I believe this is a problem that stems from childhood. I was one of the kids at school who was useless at PE, but I excelled in subjects that actually matter, such as maths and science. I'm not for a minute suggesting that it's not essential to get some exercise, but it always annoyed me that one day every year we had to be pulled out of lessons to go and watch the physically able kids show off - we called it "sports day". I certainly don't recall a "maths day" in which academically bright children were cheered and applauded for doing what they're good at. I may even go as far as to suggest that it's possibly a root cause of bullying. We're encouraged from a very young age to worship the physically fit, but not the brainy kids. Who are the kids who most regularly get picked on at school? The geeks and nerds.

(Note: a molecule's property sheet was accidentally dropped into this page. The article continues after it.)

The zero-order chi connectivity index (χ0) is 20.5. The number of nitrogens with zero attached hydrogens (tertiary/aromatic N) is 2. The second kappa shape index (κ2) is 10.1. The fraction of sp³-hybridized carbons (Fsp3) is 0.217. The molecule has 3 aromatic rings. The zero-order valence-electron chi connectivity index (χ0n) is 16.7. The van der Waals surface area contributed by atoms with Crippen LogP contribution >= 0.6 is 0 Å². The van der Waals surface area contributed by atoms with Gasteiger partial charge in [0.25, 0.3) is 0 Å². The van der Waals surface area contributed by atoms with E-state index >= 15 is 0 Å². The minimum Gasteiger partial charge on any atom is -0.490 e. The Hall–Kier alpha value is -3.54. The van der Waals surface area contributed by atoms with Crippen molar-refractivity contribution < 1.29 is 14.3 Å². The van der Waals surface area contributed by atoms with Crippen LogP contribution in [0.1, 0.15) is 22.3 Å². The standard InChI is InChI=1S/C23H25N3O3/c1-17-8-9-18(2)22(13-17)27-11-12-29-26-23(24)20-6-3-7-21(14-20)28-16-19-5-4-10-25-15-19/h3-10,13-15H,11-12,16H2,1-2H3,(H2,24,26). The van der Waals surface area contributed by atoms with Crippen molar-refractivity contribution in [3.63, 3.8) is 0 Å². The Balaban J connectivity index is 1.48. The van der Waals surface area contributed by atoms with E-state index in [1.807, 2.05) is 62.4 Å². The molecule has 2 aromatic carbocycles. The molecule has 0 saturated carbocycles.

I'm not telling anyone off. If you feel that someone who can score a goal from the other end of the pitch or run 100m in under 8 seconds deserves praise and adoration, feel free to give it to them. Heck, if I was feeling particularly cold and ruthless, I might even suggest that we genuinely need to show sporty people all this love, because it may be the only thing preventing them from realising that their achievements don't actually matter in the grand scheme of things, and I personally can't imagine anything worse than having no purpose. But as we show love to these physical powerhouses, let's not forget those who actually get things done. Scientists, doctors, nurses, teachers, builders, inventors - heck, toilet cleaners and street sweepers do more for the good of humanity than most footballers, and get a fraction of the appreciation, not to mention paycheck. So let's make our culture better by celebrating and appreciating everyone, not just people who are good at sport.